Knowledgeable Guidance For Parental Relocation
Adults transition in and out of jobs and different employers more frequently than ever before. Moving children as the result of a job change is a difficult decision for most parents. It is even more challenging for divorced couples with minor children.
Whether you are a custodial parent seeking approval to relocate or a noncustodial parent wishing to protect your parental rights, the caring and dedicated team at , can help. Our offices in Cocoa and Orlando represent family law clients across Central Florida, and we are happy to assist you with relocation. We have a thorough knowledge and extensive experience in divorce and family law matters, including the laws regarding relocation. Call us at 855-688-4713 to schedule your free consultation.
Custody And Parent Relocation
Child custody and visitation issues are impacted when a custodial parent moves to a distant city, out of the state or to a different country. Often, the custodial parent has legitimate reasons to relocate, chief among them being employment opportunities not available in the parent’s current location.
The noncustodial parent has equally good reasons to prevent the custodial parent from moving farther away and may petition for custody or modification to prevent the other parent from moving with the child or children. An experienced and knowledgeable Orlando parent relocation lawyer can help.
Protecting Your Rights And Understanding The Process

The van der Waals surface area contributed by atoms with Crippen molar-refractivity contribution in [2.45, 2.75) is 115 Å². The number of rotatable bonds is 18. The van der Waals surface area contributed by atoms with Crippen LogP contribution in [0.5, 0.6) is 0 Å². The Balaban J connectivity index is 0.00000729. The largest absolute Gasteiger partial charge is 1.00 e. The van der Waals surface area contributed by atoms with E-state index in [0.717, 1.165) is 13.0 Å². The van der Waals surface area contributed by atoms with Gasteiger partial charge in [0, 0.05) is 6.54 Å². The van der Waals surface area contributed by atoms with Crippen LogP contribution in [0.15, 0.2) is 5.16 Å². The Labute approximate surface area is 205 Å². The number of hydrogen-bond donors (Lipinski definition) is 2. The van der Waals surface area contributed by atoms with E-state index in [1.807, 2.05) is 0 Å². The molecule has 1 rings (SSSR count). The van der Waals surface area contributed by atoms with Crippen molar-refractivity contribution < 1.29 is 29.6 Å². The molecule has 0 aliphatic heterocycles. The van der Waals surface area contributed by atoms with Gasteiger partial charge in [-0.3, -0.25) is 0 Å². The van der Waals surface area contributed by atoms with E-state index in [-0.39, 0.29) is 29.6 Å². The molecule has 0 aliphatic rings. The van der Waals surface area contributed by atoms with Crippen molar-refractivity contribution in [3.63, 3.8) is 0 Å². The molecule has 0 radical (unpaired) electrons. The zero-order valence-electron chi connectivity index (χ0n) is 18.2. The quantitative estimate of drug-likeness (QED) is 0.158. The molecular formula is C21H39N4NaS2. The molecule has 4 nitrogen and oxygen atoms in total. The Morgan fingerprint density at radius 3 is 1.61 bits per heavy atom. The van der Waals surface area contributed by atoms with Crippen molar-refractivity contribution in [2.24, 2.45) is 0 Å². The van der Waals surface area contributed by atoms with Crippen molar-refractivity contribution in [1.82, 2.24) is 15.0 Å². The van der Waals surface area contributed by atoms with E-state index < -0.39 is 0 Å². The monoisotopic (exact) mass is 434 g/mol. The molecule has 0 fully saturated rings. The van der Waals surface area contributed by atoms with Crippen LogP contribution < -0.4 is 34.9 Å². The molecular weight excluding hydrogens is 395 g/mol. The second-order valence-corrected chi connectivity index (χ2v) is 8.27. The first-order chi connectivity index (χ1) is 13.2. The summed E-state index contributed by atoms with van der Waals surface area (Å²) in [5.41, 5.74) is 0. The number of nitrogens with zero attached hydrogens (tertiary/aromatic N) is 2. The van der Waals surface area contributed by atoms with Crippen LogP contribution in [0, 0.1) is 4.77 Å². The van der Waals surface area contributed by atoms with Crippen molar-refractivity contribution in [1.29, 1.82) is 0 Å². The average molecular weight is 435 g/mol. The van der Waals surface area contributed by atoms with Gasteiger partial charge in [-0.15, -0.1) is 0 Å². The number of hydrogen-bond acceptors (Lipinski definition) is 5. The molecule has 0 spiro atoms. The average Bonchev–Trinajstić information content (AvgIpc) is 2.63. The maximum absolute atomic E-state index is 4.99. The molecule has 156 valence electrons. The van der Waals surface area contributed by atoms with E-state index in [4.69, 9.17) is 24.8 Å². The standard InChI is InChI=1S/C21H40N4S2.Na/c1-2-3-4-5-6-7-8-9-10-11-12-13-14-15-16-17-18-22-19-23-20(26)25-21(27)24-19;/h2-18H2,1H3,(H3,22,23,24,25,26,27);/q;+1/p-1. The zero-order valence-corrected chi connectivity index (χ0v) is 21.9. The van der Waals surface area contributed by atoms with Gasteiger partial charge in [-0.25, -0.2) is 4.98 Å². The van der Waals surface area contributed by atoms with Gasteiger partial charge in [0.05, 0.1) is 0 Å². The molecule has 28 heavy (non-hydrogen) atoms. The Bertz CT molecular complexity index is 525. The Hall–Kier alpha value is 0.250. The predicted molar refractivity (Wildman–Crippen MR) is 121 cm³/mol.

Our first and most emphatic advice is to not move away with your child without advising the other parent. This failure to notify is a clear violation of Florida law that not only harms your chances of getting approval to relocate with your child but also could result in removing you as the custodial parent. A parent must file a notice of intent to relocate stating whether they intend to move, the date of the intended move, the new contact information and the reason for the relocation. In addition, a proposed revised visitation schedule must be included.
A noncustodial parent has 30 days after receiving a notice of intent to relocate to file an objection with the court. If an objection is not filed within that time, it is presumed that the noncustodial parent consents to the move. If an objection is filed within 30 days, the parent requesting to move must obtain the court’s permission to do so.
The court considers many factors to rule on a relocation case, including:
- The reasons for the custodial parent’s request to relocate, whether they be for health, economic or other interests impacting the family
- Whether access to the noncustodial parent will be maintained
- The noncustodial parent’s involvement in the child’s life
- The expense and difficulty of traveling for the child or noncustodial parent
Generally, getting remarried or receiving a job promotion is not considered an exceptional or unanticipated change in circumstance.